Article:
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Company refusing last paycheck...

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  • Company refusing last paycheck...

    Hey guys, a few of you might remember me as the guy who broke off a contract with two eikawa to accept a job offer from an ALT company, with one of the eikawa threatening me deportation.
    Well, that same company that threatened me with deportation has yet to pay me for the last month (16 hours in May) that I worked for them and after giving them plenty of time and the benefit of the doubt that they just forgot to deposit my last paycheck, I finally called them a few hours ago. According to the main teacher/boss "because I didn't give a months notice/ my notice was too short, he is not obligated to pay me by Japanese law".

    I'm pretty sure that they are still required to pay me, as I've heard of people quitting with even a days notice and still getting paid (not here on the forums. but friends in Japan), but then again I have no clue about Japanese labor laws.

    How should I go about this if I have already tried to ask them to pay? Or is there even anything I can do to get them to pay? I would turn in a time card to prove that I worked, but they only provided that information when receiving the paycheck (which since I didn't stay with the company, they never gave me the final time sheet/receipt).

    Sorry if this is confusing/hard to understand. I am very tired at the moment, and I will clarify on confusing points later after I get some sleep.

    Any advice/help would be greatly appreciated.

  • #2
    The general union claims to be very successful and getting these kinds of chiselers to pay up, read the below and contact them.

    http://www.generalunion.org/law/lsl#13

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    • #3
      Out of curiosity, just how much notice did you give?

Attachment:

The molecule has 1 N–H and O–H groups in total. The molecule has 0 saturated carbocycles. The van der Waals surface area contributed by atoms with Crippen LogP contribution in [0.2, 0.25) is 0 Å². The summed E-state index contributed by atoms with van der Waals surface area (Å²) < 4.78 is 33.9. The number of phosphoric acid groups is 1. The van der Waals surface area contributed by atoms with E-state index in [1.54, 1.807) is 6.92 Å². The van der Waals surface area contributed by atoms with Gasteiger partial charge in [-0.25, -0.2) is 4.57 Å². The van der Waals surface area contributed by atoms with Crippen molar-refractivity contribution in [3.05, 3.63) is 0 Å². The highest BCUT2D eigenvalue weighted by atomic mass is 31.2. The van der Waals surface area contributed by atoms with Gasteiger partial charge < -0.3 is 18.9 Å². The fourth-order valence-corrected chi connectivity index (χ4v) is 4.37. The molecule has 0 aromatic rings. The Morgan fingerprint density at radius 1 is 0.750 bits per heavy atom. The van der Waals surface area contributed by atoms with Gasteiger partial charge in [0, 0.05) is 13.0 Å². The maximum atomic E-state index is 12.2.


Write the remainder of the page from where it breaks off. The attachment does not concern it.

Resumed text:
You can try the union, but you might want to go to the local Labor Standards Office first. A local outfit such as that might seem to have more clout to the employer.
      http://www.mhlw.go.jp/seisakunitsuit...ign/index.html

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      • #4
        Thanks for the advice/links! I will definitely be contacting the labor offices today, and possibly consulting with someone at the offices if they are open.

        To answer your question Glenski, the most I could give for this company was one week (only worked for them once a week, it was the only time I could tell them even though I tried telling the main boss on a day before that I knew he was going to be at, but refused to listen that day probably to properly prepare that threat letter in response).

        I re-read what some of the people wrote in my other thread I posted two months ago, and that according to civil law one months notice is required and that they can pursue me for damages to the company (which there weren't as I found someone to replace me within that one week that they decided to hire), but that they would have to prove that I actually caused damage to the company.

        From what I could interpret from the links you provided, my understanding is that they are required to pay me regardless of the short notice (correct me if I'm wrong here).

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        • #5
          As Glenski said, the Labour Standards Office is your best bet. Inform your former employer what you are doing. If the company still refuses to pay, you can always "accidentally" run into the students on the way to lessons and tell them about it. They won't care, but will most likely complain to company about instructors annoying them, which hurts business. They may pay up just to get you to go away. But, do the Labour Office thing first.

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          • #6
            [QUOTE=
            From what I could interpret from the links you provided, my understanding is that they are required to pay me regardless of the short notice (correct me if I'm wrong here).[/QUOTE]

            Even if you walk out in the middle of a work day the company is required to pay you up until the time you leave. The company must prove you caused damages and must take you to court if you refuse to pay (which isn't going to happen). I've worked for companies that tried to pull that crap with me. "We are withholding 50,000 yen to cover the advertising cost to find a replacement and various penalties." Needles to say, I raised a huge stink and got everything.

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            • #7
              Ya, I thought as much.

              Well I just sent the former employer about my plans to talk with the Labor Bureau about the situation if they do not pay up. I will see what the next step is pretty soon!

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              • #8
                Originally posted by ssjtennsi1 View Post
                Ya, I thought as much.

                Well I just sent the former employer about my plans to talk with the Labor Bureau about the situation if they do not pay up. I will see what the next step is pretty soon!